Nursing model is a collection of ideas, knowledge and values about nursing which determines the way nurses, as individuals and groups, work with their patients or clients (Hogston et al. 2002). Models therefore help nurses to organise their thinking about nursing and then set about their practice in an orderly and logical way (Hogston et al. 2002). A nursing framework is a structure used to organise care given to patients (Siviter,2))000)
This essay will explore a needs orientated approach to the care that is delivered to a patient and examine the significance of the use of models and frameworks in the nursing process. The nursing process is a framework for organising individualised care. It involves four phases: assessment, planning, implementation and evaluation (Richards and Edwards 2003). For the intention of this essay the above mentioned phases would be used to enable continuity of care through documentations of information, to provide continuous observation and ensure effective interventions (Hogston et al. 2002).
The model discussed in this essay is the Tidal model; the underpinning philosophy of this model is that people can recover their lives after it has been interrupted by the experience and stress of breakdown (Barker 2005). This has been chosen because of the branch specific nature.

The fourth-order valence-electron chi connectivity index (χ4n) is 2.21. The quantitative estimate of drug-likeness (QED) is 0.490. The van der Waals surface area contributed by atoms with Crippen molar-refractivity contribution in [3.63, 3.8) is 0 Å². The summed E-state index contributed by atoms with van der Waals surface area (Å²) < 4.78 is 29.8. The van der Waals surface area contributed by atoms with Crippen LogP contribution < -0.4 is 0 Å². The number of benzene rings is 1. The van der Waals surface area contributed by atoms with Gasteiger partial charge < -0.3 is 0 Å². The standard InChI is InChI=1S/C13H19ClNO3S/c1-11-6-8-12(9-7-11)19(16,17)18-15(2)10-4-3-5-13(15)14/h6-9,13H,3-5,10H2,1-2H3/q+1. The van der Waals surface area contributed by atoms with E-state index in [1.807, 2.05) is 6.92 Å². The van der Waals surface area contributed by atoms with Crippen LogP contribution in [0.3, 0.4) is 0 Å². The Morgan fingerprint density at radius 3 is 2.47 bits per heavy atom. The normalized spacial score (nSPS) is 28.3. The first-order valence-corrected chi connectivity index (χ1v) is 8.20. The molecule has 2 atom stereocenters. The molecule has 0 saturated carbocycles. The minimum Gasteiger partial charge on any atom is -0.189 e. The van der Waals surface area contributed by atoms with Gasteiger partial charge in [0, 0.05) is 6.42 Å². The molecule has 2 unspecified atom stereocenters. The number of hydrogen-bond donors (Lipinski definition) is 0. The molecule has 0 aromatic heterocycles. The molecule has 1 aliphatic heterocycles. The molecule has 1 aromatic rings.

In this essay the pseudonym ‘Mary’ will be used, to protect the patient’s confidentiality, which is in line with the NMC code of conduct guidelines (NMC 2008). Being a student on the ward the nurse in charge asked me, under her supervision, to admit Mary and allocate her to a room. Before I approached Mary I had a few minutes to look at her hospital notes. Mary is a 38-year-old lady who resides in a three bedroom flat. She has 2 children aged 9 and 11 years old. She lost her husband 1 year ago in a car accident and since his death she has had difficulty grieving. I noticed that this was her first onset admission into a psychiatric ward. Mary was accompanied to the ward by her mother who is her next of kin. She was admitted to the ward following an overdose of aspirin tablets, Paracetamol and a full bottle of brandy taken with suicidal intent. The notes stated her diagnosis as major depressive disorder, which is a disturbance of mood characterized by a loss of interest or pleasure in normal everyday activities. People who are depressed may feel "down in the dumps" for weeks, months, or even years at a time (http://www.psychnet-uk.com/dsm_iv/major_depression.htm 20th July 2003). As the first phase of the nursing process I had to do an holistic assessment on Mary. According to Barker (2005) wherever possible, an holistic assessment should be written by the person in care or by the nurse using the persons own words and while they are present. I introduced myself to Mary, explained that I was a student nurse and with the supervision of the nurse would be part of her care team whilst she was on the ward. She turned away and looking out of the window. So I then tapped her softly on the arm. Sheinider (1996) states that touch is the most universal of our bodily senses and in many circumstances may be the first sign of communication with patients. Adler and Towne (1999) analysed many studies carried out on different forms of communication and the response. They found that the most effective method was a light touch on the arm, which highlighted that people are more likely to co-operate. You must ensure that you gain consent before you begin any treatment or care (NMC 2008). I asked Mary if she would consent to me taking her assessment; she nodded her head in agreement. I then mentioned briefly how long this assessment would take, at which point Mary suddenly became tearful. After this Mary was assigned to her room and I closed the door behind us to protect the patient’s privacy. Protecting a patient’s privacy and dignity is in line with the NMC Code of Conduct 2008. At this point I noticed that Mary looked much older than her...
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